Today is the fifth day of the fifth lunar month. What does that mean to you? Well, probably nothing (unless you happen to be using a lunar calendar). But if you're keeping track, you'll know that it is Duan Wu Jie, also called the Dragon Boat Festival or the Dumpling Festival.

Thus, today we celebrate the Dragon Boat Festival!!  This festival remains one of the highlights of the Chinese social calendar, with dragon boat racing a major draw for locals and tourists alike. Chinese will habitually daub themselves in perfume from a pouch tied around their waist in a bid to ward off evil spirits - again harking back to the Qu Yuan legend.

Duan Wu Jie is a widely celebrated festival amongst the Chinese, to pay respect to the patriotic poet, Qu Yuan (pronounced as Chue Yuan). The legend involves a really long and complicated throne-fighting war and political history. But to make a long story short: Qu Yuan was an important minister back in Chu Kingdom in ancient China. He had been known for his loyalty for the emperor of Chu, and loved his country greatly. However, His Majesty had not taken Qu Yuan's advice seriously, and he eventually got himself trapped and captured in a foreign land by his enemies, which then lead to his own death.

Sad and angry at the corrupted, dying Kingdom, Qu Yuan tied himself to a big rock and threw himself into the River of Puo Luo. The people then made rice dumplings wrapped in bamboo leaves and threw them into the river. They believed this would stop the fish from eating Qu Yuan's body. Some would even row down stream in a boat, beating drums and shouting out loud in the hope to scare the fish away (it was believed that it is how the Dragon Boat event is related to the festival.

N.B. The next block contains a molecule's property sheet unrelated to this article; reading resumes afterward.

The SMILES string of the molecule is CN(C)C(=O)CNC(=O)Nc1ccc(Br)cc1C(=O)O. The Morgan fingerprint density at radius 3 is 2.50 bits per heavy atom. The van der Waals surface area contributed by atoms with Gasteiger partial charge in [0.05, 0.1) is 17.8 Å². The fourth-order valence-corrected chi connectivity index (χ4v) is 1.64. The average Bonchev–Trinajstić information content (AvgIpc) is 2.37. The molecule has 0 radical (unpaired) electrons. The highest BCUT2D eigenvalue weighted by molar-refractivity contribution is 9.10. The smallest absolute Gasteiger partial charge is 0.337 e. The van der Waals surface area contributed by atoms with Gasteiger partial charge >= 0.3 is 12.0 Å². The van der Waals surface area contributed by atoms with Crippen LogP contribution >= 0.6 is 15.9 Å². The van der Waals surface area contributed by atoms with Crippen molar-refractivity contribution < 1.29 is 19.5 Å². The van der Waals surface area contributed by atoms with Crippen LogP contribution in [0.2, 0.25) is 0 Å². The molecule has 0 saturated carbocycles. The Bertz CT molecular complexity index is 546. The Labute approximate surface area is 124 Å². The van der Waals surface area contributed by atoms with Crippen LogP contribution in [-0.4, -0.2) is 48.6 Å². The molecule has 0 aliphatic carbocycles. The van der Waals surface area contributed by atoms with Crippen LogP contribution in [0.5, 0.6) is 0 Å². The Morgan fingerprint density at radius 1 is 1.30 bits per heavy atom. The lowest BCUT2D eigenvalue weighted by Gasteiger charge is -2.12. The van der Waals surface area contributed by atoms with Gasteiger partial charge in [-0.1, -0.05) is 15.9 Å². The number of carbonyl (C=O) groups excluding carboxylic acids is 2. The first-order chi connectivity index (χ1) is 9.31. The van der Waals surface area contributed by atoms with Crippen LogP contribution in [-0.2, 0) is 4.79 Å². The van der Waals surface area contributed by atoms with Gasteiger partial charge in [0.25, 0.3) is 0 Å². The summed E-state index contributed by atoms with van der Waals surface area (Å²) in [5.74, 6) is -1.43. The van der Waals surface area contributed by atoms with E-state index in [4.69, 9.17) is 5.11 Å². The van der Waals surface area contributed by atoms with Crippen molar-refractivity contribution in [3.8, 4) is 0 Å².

Since then, the 5th day of the 5th month in the Chinese calendar has been set as Duan Wu Festival to remember the incident. Although there were versions of legends and stories that indicate Duan Wu has existed way before Qu Yuan's death, the tradition still carries on.

The rice dumplings (ZongZi) are glutinous rice (or sticky rice in some countries like Thailand and Hong Kong) wrapped in bamboo leaves, or other large leaves (lotus is one of the more commonly used leaves). You can find all sorts of different fillings in the rice: pork, roast pork, chestnut, egg, salted egg, mushroom, red bean, or just simply without filling. They could be just white rice dumpling (not pre-fried), or brown (pre-fried with soya sauce).

Nowadays, you can buy Zongzi almost everyday of the year, in restaurants or hawker stores in most oriental countries such as China, Hong Kong, Taiwan, Malaysia and Singapore, and other Asian countries where large amount of Chinese reside.

My version of ZongZi?  One that hopefully many people will appreciate.

Sticky Rice Surprise


2 cups glutinous rice

1 pound boneless chicken thigh, cut into half inch cubes

2 shiitake mushrooms, soaked, stem removed and diced same size as the chicken

2 Tablespoons rice wine

3 Tablespoons dark soy sauce

2 Tablespoons fresh ginger

2 Tablespoons lotus flour

6 lotus leaves, soaked in tepid water for half an hour


1. Cook the glutinous rice in three cups water for half an hour, then drain and set rice aside until cool enough to handle.

2. Mix chicken, mushrooms, rice wine, soy sauce, ginger, set aside for half an hour.

3. Using one lotus leaf, put one half cup of rice in the center, flatten it and add one quarter of the chicken and liquid in the center of it, then covering it with another half cup of rice; be sure chicken is sealed inside the rice.